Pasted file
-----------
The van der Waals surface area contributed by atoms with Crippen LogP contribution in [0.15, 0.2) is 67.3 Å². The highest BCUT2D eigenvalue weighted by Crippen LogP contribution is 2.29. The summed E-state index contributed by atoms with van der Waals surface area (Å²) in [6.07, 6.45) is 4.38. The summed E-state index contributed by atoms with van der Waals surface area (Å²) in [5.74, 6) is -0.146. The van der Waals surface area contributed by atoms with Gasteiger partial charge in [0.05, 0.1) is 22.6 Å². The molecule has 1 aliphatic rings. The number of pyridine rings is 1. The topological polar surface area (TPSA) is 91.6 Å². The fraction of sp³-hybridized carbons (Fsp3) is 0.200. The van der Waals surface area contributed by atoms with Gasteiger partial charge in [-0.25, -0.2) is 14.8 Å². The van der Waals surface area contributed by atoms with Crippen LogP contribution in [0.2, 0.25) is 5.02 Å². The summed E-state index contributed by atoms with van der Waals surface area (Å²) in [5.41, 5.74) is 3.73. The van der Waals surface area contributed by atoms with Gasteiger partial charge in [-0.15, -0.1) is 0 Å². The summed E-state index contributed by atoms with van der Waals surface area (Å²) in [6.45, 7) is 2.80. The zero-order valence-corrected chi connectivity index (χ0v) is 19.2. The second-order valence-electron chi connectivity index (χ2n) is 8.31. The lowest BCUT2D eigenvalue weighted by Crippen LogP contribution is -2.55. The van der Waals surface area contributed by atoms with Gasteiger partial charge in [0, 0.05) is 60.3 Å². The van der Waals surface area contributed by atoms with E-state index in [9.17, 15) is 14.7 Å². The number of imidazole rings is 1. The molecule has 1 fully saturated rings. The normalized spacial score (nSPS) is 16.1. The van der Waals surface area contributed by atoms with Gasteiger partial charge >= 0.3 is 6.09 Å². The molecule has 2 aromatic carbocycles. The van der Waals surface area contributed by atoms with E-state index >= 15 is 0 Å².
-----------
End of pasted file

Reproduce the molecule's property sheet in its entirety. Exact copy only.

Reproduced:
The van der Waals surface area contributed by atoms with Crippen LogP contribution in [0.15, 0.2) is 67.3 Å². The highest BCUT2D eigenvalue weighted by Crippen LogP contribution is 2.29. The summed E-state index contributed by atoms with van der Waals surface area (Å²) in [6.07, 6.45) is 4.38. The summed E-state index contributed by atoms with van der Waals surface area (Å²) in [5.74, 6) is -0.146. The van der Waals surface area contributed by atoms with Gasteiger partial charge in [0.05, 0.1) is 22.6 Å². The molecule has 1 aliphatic rings. The number of pyridine rings is 1. The topological polar surface area (TPSA) is 91.6 Å². The fraction of sp³-hybridized carbons (Fsp3) is 0.200. The van der Waals surface area contributed by atoms with Gasteiger partial charge in [-0.25, -0.2) is 14.8 Å². The van der Waals surface area contributed by atoms with Crippen LogP contribution in [0.2, 0.25) is 5.02 Å². The summed E-state index contributed by atoms with van der Waals surface area (Å²) in [5.41, 5.74) is 3.73. The van der Waals surface area contributed by atoms with Gasteiger partial charge in [-0.15, -0.1) is 0 Å². The summed E-state index contributed by atoms with van der Waals surface area (Å²) in [6.45, 7) is 2.80. The zero-order valence-corrected chi connectivity index (χ0v) is 19.2. The second-order valence-electron chi connectivity index (χ2n) is 8.31. The lowest BCUT2D eigenvalue weighted by Crippen LogP contribution is -2.55. The van der Waals surface area contributed by atoms with Gasteiger partial charge in [0, 0.05) is 60.3 Å². The van der Waals surface area contributed by atoms with E-state index in [9.17, 15) is 14.7 Å². The number of imidazole rings is 1. The molecule has 1 fully saturated rings. The normalized spacial score (nSPS) is 16.1. The van der Waals surface area contributed by atoms with Gasteiger partial charge >= 0.3 is 6.09 Å². The molecule has 2 aromatic carbocycles. The van der Waals surface area contributed by atoms with E-state index >= 15 is 0 Å².